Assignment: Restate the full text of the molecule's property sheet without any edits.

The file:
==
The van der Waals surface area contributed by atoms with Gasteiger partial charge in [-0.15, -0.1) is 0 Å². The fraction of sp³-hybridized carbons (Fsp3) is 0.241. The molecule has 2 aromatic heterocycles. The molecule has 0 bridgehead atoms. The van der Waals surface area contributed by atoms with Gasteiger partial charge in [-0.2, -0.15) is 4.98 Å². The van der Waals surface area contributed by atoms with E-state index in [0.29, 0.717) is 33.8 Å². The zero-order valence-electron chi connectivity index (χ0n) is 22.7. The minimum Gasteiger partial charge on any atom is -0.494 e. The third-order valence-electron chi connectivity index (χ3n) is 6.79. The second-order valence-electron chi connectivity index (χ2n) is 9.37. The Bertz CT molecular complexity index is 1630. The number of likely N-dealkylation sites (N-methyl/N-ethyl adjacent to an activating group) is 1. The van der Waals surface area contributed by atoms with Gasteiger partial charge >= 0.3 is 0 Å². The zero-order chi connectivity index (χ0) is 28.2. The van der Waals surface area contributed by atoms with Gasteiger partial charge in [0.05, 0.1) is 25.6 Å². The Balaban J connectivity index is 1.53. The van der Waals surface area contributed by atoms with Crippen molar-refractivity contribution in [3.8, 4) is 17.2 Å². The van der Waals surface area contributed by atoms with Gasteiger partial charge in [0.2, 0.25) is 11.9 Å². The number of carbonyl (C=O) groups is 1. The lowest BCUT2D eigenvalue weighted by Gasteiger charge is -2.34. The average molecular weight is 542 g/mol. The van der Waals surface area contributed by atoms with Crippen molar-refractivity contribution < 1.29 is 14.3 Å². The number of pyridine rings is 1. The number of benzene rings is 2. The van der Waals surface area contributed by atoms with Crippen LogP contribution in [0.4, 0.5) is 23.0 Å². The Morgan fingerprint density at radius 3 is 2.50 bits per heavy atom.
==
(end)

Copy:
The van der Waals surface area contributed by atoms with Gasteiger partial charge in [-0.15, -0.1) is 0 Å². The fraction of sp³-hybridized carbons (Fsp3) is 0.241. The molecule has 2 aromatic heterocycles. The molecule has 0 bridgehead atoms. The van der Waals surface area contributed by atoms with Gasteiger partial charge in [-0.2, -0.15) is 4.98 Å². The van der Waals surface area contributed by atoms with E-state index in [0.29, 0.717) is 33.8 Å². The zero-order valence-electron chi connectivity index (χ0n) is 22.7. The minimum Gasteiger partial charge on any atom is -0.494 e. The third-order valence-electron chi connectivity index (χ3n) is 6.79. The second-order valence-electron chi connectivity index (χ2n) is 9.37. The Bertz CT molecular complexity index is 1630. The number of likely N-dealkylation sites (N-methyl/N-ethyl adjacent to an activating group) is 1. The van der Waals surface area contributed by atoms with Gasteiger partial charge >= 0.3 is 0 Å². The zero-order chi connectivity index (χ0) is 28.2. The van der Waals surface area contributed by atoms with Gasteiger partial charge in [0.05, 0.1) is 25.6 Å². The Balaban J connectivity index is 1.53. The van der Waals surface area contributed by atoms with Crippen molar-refractivity contribution in [3.8, 4) is 17.2 Å². The van der Waals surface area contributed by atoms with Gasteiger partial charge in [0.2, 0.25) is 11.9 Å². The number of carbonyl (C=O) groups is 1. The lowest BCUT2D eigenvalue weighted by Gasteiger charge is -2.34. The average molecular weight is 542 g/mol. The van der Waals surface area contributed by atoms with Crippen molar-refractivity contribution < 1.29 is 14.3 Å². The number of pyridine rings is 1. The number of benzene rings is 2. The van der Waals surface area contributed by atoms with Crippen LogP contribution in [0.4, 0.5) is 23.0 Å². The Morgan fingerprint density at radius 3 is 2.50 bits per heavy atom.